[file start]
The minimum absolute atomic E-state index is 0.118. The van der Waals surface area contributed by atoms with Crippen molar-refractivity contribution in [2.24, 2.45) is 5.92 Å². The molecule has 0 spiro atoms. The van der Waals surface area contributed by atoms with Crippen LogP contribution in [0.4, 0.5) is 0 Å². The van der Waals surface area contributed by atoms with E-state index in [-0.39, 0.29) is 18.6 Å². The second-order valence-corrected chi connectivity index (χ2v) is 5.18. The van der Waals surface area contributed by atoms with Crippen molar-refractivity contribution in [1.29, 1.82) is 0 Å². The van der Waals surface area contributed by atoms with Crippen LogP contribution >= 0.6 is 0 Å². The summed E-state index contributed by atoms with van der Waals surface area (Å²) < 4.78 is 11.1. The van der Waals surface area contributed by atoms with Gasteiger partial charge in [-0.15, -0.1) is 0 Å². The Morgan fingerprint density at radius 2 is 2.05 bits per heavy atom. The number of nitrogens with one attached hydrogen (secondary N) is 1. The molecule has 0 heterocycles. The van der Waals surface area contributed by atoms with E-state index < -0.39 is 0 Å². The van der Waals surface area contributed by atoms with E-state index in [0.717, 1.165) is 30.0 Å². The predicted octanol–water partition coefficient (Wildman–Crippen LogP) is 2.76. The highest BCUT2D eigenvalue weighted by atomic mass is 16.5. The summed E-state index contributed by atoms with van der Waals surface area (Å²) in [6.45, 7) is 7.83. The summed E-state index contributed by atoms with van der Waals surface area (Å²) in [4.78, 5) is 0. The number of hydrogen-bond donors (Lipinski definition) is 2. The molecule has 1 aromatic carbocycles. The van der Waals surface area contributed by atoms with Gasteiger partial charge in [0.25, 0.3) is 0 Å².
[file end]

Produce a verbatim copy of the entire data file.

The minimum absolute atomic E-state index is 0.118. The van der Waals surface area contributed by atoms with Crippen molar-refractivity contribution in [2.24, 2.45) is 5.92 Å². The molecule has 0 spiro atoms. The van der Waals surface area contributed by atoms with Crippen LogP contribution in [0.4, 0.5) is 0 Å². The van der Waals surface area contributed by atoms with E-state index in [-0.39, 0.29) is 18.6 Å². The second-order valence-corrected chi connectivity index (χ2v) is 5.18. The van der Waals surface area contributed by atoms with Crippen molar-refractivity contribution in [1.29, 1.82) is 0 Å². The van der Waals surface area contributed by atoms with Crippen LogP contribution >= 0.6 is 0 Å². The summed E-state index contributed by atoms with van der Waals surface area (Å²) < 4.78 is 11.1. The van der Waals surface area contributed by atoms with Gasteiger partial charge in [-0.15, -0.1) is 0 Å². The Morgan fingerprint density at radius 2 is 2.05 bits per heavy atom. The number of nitrogens with one attached hydrogen (secondary N) is 1. The molecule has 0 heterocycles. The van der Waals surface area contributed by atoms with E-state index < -0.39 is 0 Å². The van der Waals surface area contributed by atoms with E-state index in [0.717, 1.165) is 30.0 Å². The predicted octanol–water partition coefficient (Wildman–Crippen LogP) is 2.76. The highest BCUT2D eigenvalue weighted by atomic mass is 16.5. The summed E-state index contributed by atoms with van der Waals surface area (Å²) in [6.45, 7) is 7.83. The summed E-state index contributed by atoms with van der Waals surface area (Å²) in [4.78, 5) is 0. The number of hydrogen-bond donors (Lipinski definition) is 2. The molecule has 1 aromatic carbocycles. The van der Waals surface area contributed by atoms with Gasteiger partial charge in [0.25, 0.3) is 0 Å².